When conducting a research project on a community that experienced forced removals, we recommend the life story interview guide. A life story interview can be roughly chronological, but in fact, it often follows a more inconsistent order. This approach tends to work well because it allows people more space to narrate their memories and to move around from topic to topic, and from one time period to another. This flexible approach also allows the interviewee time to feel more comfortable with the interview situation. People’s stories also connect to their memories of living as members of communities, families, organisations, teams and cultural groups. The life story interview guide also helps the interviewer to contextualise and explore these specific community or social themes in more detail.
The interviewer can use many interviewing skills to make the interviewee feel more comfortable. I will mention only two significant skills here. Firstly, the interviewer needs to learn how to be an empathic listener. Interviewees should see and feel that you are really listening to their stories. Secondly, you need to learn how to ask questions in a simple and sensitive way. Try to avoid asking leading questions such as: How bad did you feel when you were forcibly removed? A better way of asking the question would be: How did you feel when you were forcibly removed? Try to avoid asking more than one question at a time. And avoid analytical, abstract or longwinded questions such as: What was your class, race and gender consciousness at the time of forced removals? Rather ask short, open questions such as: How do you think forced removals affected your community?; and, what do you think of the people who did these removals?
Interviewers should remember that the information they are requesting is often connected to intense feelings. Oral history interviewing is not the quick journalist or talk show style of interviewing. Oral history requires a patient and slow style that is sensitive and respectful to where the interviewee comes from, and the mood the interviewee is in. This style of interviewing will help the interviewee to tell more intimate stories and details. These stories might not be meaningful to you or others, but it is crucial is to give interviewees the time to tell stories that are meaningful to them.
All interviewers, be they experienced or inexperienced, make mistakes. Here are some common mistakes made by interviewers:
Interrupting the interviewee
Talking too much
Trying to solve the interviewee’s problems
Interrogating the interviewee
Arguing with the interviewee
The basis for a good oral history interview is less to do with right and wrong and more about building trust between yourself and the interviewee. If you deal with your mistakes in an open and sensitive way, it might even benefit your relationship with interviewees. You are not doing a scientific experiment. You are interviewing a person with complex memories and feelings. If interviewees trust you and feel comfortable being interviewed by you, they will gradually reveal meaningful stories that are helpful to both them and you.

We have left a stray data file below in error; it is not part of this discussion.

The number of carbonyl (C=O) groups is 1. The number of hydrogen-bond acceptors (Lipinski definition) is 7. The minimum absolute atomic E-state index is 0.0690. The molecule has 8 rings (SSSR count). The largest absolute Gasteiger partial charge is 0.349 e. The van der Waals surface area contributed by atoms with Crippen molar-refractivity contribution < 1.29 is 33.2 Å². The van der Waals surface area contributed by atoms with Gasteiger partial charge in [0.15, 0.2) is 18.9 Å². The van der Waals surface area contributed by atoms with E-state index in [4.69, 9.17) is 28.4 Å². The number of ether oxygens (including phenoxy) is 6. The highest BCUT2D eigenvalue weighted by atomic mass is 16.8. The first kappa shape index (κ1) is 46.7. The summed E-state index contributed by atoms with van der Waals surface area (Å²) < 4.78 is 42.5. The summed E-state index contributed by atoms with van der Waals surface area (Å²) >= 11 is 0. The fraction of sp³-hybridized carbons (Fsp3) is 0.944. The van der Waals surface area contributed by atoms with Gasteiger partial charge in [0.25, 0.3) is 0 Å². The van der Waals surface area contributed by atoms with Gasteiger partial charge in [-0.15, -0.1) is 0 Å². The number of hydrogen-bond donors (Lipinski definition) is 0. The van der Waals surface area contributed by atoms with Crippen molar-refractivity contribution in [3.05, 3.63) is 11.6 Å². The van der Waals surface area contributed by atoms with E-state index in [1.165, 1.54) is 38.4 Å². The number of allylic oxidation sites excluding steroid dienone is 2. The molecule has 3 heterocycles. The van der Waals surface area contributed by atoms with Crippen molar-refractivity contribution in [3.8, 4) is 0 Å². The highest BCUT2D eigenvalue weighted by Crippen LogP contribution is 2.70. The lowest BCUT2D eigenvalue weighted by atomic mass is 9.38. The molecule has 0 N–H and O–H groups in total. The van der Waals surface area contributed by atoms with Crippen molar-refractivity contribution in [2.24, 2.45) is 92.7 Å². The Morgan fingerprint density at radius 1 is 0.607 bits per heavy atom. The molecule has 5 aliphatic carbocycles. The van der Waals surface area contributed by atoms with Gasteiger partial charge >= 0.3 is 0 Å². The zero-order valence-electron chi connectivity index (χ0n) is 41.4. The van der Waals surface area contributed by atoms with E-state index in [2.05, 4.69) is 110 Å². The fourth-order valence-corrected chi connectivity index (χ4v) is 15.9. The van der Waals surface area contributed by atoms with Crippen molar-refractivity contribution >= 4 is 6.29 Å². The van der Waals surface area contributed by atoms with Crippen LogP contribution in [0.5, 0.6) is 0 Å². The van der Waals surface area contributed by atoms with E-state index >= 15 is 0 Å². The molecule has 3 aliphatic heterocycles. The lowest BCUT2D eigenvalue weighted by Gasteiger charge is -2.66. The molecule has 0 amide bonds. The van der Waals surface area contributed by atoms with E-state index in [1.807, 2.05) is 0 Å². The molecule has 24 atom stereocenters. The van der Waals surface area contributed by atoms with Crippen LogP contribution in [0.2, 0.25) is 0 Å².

This is probably the most time-consuming part of doing oral history research. Even with a modern transcribing machine, it is reasonable to expect one hour of interviewing time to take four to seven hours of typing time to be transcribed. This typing time will mostly depend on the quality of your sound recording. It is essential to have clearly transcribed interviews for most research projects. You must decide whether you need a complete transcript of each interview. If your aim is to get a nearly complete community record, then verbatim transcripts (where every word is transcribed) are essential. If your aims are more limited, selective transcripts of the sections or responses you intend analysing or quoting for your project are sufficient. Make sure that you keep the tape cassettes (and copies as well), in a safe place. It is a good idea to label your tapes with the following minimum of information: The interviewee’s name and contact details; the interviewer’s name; the date of the interview; and where it took place.
When transcribing, it is crucial to be aware that there is no one-to-one relationship between the spoken word and the written word. People do not speak as they write. A transcriber/typist can creatively use written words to describe the sounds, expressions and words spoken by the interviewee. The transcriber should also explore ways of describing non-verbal sounds and the mood of the interview dialogue. It is usually better if the interviewer is also the transcriber. Professional typists or transcribers might do the job more neatly and quickly but this will be an added financial cost.
Disseminating oral histories
The stories recorded through the oral history method should be distributed to the individuals and communities where they originated, and to as many other audiences as possible. The central strength of the oral history method is that it usually focuses on recording the many views of people who have been marginalised or oppressed in our society. But researchers have often put insufficient energy and money into disseminating oral histories to communities and the broader public.
Oral histories of communities which experienced forced removals have been recorded through a number of media. For example, popular history books such as this book and video documentaries like ‘The Last Supper at Horstley Street’. Another example is community radio programs broadcast by ‘Bush Radio’ in Cape Town. If you write up a school or university research project it is a good idea to offer interviewees a copy of their interview tapes. While the written medium is useful, I strongly recommend that you rather use the audio or visual mediums so that oral histories can be heard or seen by as many other people as possible. For example, you could use your interviews to make 15 to 30 minute radio or video programmes. At very least make sure that the tapes and transcripts are lodged with an archive. By placing your interviews in a sound or audio-visual archive they can be listened to and used by researchers and other members of the public.
Perks, R. and Thomson, A. 1998. The Oral History Reader. London: Routledge.
Portelli, A. 1991. The Death of Luigi Trastulli and Other Stories, Form and Meaning in Oral History. New York: State University of New York Press.
Ritchie, D. 1995. Doing Oral History. New York: Twayne Publishers.
Thompson, P. 1988. (2nd ed.) The Voice of the Past, Oral History. Oxford: Oxford University Press.
Vansina, J. 1985. (2nd ed.) Oral Tradition as History. London: James Currey.